After a long, hard winter that saw record-breaking snowfalls and temperature lows, it's only natural to look forward to the fairer weather ahead. But don't let the arrival of spring distract you from the reality that, if you were uncomfortable at home during the cold months, you are likely to be uncomfortable again. And it's only a matter of time before winter returns. So rather than wait around for the weather to turn foul once more, capitalize on the off-season to reassess your home heating. There may be no such thing as a perfect system, but, hey, it's 2015: You deserve heating that operates efficiently to create consistent comfort. Has it been a while since you last looked into your options? Read on for an examination of three main issues that factor into home heat decision-making today.
Warmth is warmth, right? Wrong. If you have radiator, baseboard, or forced-air heating, you know the thermostat only approximates the temperature in your home. It cannot provide an accurate reading, because the indoor temperature fluctuates, not only from room to room, but from one corner of a room to another. Typically, it's warmest near the heating unit and considerably cooler farther away. So depending on where you're standing or sitting, you can feel either too warm or not nearly warm enough. With forced-air heating, the most ubiquitous type in America, temperatures are particularly variable, thanks to the roller-coaster effect of the system turning on and off. When the heat kicks on, blasts of hot air rush into the space until the target temperature has been reached. Then the heat suddenly turns off, and it stays off until the room gets cold enough to snap the system back into action. Is any of this comfortable? Not really.
If you want steady, even heat in your home, one option is to forego traditional systems in favor of radiant heat. The technology has been around for years-centuries, in fact-but only more recently has it become a viable whole-home solution. In this type of system, heat arrives, not via vents or standalone units, but from panels under the floor. Panels, each inset with hot-water tubing, lie under the floor material of your choice, delivering heat to the space above quietly, invisibly, and in a constant, enveloping way. Certainly, there are aesthetic advantages to a heating system that does not force you to decorate around bulky radiators or wall-hugging baseboards. Air quality benefits too, since there are no dust-spreading, allergy-exacerbating ducts at play here. But for homeowners who want warmth more than anything else, the reason to choose a radiant system is that its design and technology always ensure maximum comfort.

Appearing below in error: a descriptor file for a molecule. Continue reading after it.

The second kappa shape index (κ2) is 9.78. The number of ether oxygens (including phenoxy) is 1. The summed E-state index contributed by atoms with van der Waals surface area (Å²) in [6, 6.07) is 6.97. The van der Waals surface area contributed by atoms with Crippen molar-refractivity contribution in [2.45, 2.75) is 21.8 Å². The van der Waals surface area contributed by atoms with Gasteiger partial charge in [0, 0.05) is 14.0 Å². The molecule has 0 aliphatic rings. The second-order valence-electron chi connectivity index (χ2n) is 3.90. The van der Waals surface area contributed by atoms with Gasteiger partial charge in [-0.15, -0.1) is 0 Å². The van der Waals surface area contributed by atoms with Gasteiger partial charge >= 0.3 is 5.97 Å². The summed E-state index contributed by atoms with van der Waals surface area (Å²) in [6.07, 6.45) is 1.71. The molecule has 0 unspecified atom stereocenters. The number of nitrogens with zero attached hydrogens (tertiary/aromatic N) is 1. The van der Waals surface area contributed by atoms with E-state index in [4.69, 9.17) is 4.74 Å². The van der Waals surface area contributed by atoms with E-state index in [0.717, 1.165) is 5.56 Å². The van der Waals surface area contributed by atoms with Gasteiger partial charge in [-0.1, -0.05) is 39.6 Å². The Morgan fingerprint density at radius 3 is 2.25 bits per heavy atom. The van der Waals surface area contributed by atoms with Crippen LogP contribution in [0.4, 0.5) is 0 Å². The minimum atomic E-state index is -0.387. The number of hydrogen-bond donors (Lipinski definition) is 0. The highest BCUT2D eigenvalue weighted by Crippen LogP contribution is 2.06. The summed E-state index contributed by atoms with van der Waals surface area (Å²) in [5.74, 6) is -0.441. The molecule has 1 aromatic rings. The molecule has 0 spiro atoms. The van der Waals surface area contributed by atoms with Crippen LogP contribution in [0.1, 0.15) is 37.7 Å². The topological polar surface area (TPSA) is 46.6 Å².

In an era when energy costs were not so prohibitively high, it might have been fine to install an all-or-nothing system, one that offered no compromise between the “off” setting and full-throttle operation. Times have changed. Today, innovative systems allow homeowners to target different temperatures for different parts of the home. So if you're sleeping in a second-floor bedroom, you no longer need to cover the cost necessary to keep the unoccupied first-floor at 70 degrees. Though it's not always impossible to achieve zoned heating with traditional systems, newer technologies accommodate zoning from the get-go. Warmboard, a leading radiant manufacturer, designates a separate thermostat for separate zones, enabling customers to minimize household energy usage. What's more: In a family with members who prefer different temperatures, zoning makes it so that everyone can get through the winter comfortably.
Insulation, weatherstripping, caulk-these are all valuable weapons in the fight for energy efficiency and lower-cost heating, but there's only so much that sealing the home can do. In other words, you can insulate every wall and plug every air leak, but if your heating system consumes a relatively large amount of energy in the effort to reach and maintain a comfortable indoor temperature, you're inevitably going to be stuck with sizable month-to-month utility bills.
That's one of the reasons that more and more homeowners are switching to radiant. Compared to forced-air heating, radiant systems operate at least 25% more efficiently, according to a study conducted by Kansas State University in conjunction with the American Society of Heating, Refrigerating and Air-Conditioning Engineers. In part, radiant excels in efficiency because, unlike forced-air systems with imperfect ductwork, the former isn't vulnerable to heat loss. So whereas a forced-air furnace has to work overtime, consuming extra energy to make up for its losses, radiant panels waste virtually no energy when running.
Not every radiant heating system maximizes homeowner savings. Certainly, the basic technology offers efficiency advantages, but individual system components make a big difference too. For instance, in some radiant setups, hydronic tubes (or electric coils) are embedded within a slab of sluggish concrete that takes hours to heat up and cool down. Seeing the limitations of concrete, manufacturers like Warmboard moved on to sheathing under-floor panels in highly conductive aluminum. Here, the heat responds to thermostat adjustments, not gradually, but more or less instantly. In addition, because aluminum transfers heat so effectively, the home boiler can heat the water for the system to a lower temperature than other systems would require. In the end, you can save serious money on home heating by choosing any radiant system, but among all manufacturers offering radiant products, Warmboard can save you the most.
This article has been brought to you by Warmboard. Its facts and opinions are those of .